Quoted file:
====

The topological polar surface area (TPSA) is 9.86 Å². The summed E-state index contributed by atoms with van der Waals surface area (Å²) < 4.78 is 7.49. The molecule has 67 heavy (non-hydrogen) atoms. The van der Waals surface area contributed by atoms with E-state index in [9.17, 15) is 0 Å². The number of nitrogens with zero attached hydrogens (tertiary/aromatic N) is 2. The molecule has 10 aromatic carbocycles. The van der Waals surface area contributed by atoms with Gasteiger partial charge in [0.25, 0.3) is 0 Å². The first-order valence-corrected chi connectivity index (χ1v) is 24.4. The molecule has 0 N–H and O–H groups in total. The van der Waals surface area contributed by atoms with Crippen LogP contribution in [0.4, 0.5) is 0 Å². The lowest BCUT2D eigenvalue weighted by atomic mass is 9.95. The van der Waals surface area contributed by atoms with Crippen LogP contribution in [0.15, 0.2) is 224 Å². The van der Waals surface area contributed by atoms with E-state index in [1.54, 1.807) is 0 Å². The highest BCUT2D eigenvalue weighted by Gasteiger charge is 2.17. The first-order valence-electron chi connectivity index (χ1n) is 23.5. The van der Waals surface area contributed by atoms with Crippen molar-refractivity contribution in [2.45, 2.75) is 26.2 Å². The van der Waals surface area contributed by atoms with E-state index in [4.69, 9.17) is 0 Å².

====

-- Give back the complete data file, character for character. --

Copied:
The topological polar surface area (TPSA) is 9.86 Å². The summed E-state index contributed by atoms with van der Waals surface area (Å²) < 4.78 is 7.49. The molecule has 67 heavy (non-hydrogen) atoms. The van der Waals surface area contributed by atoms with E-state index in [9.17, 15) is 0 Å². The number of nitrogens with zero attached hydrogens (tertiary/aromatic N) is 2. The molecule has 10 aromatic carbocycles. The van der Waals surface area contributed by atoms with Gasteiger partial charge in [0.25, 0.3) is 0 Å². The first-order valence-corrected chi connectivity index (χ1v) is 24.4. The molecule has 0 N–H and O–H groups in total. The van der Waals surface area contributed by atoms with Crippen LogP contribution in [0.4, 0.5) is 0 Å². The lowest BCUT2D eigenvalue weighted by atomic mass is 9.95. The van der Waals surface area contributed by atoms with Crippen LogP contribution in [0.15, 0.2) is 224 Å². The van der Waals surface area contributed by atoms with E-state index in [1.54, 1.807) is 0 Å². The highest BCUT2D eigenvalue weighted by Gasteiger charge is 2.17. The first-order valence-electron chi connectivity index (χ1n) is 23.5. The van der Waals surface area contributed by atoms with Crippen molar-refractivity contribution in [2.45, 2.75) is 26.2 Å². The van der Waals surface area contributed by atoms with E-state index in [4.69, 9.17) is 0 Å².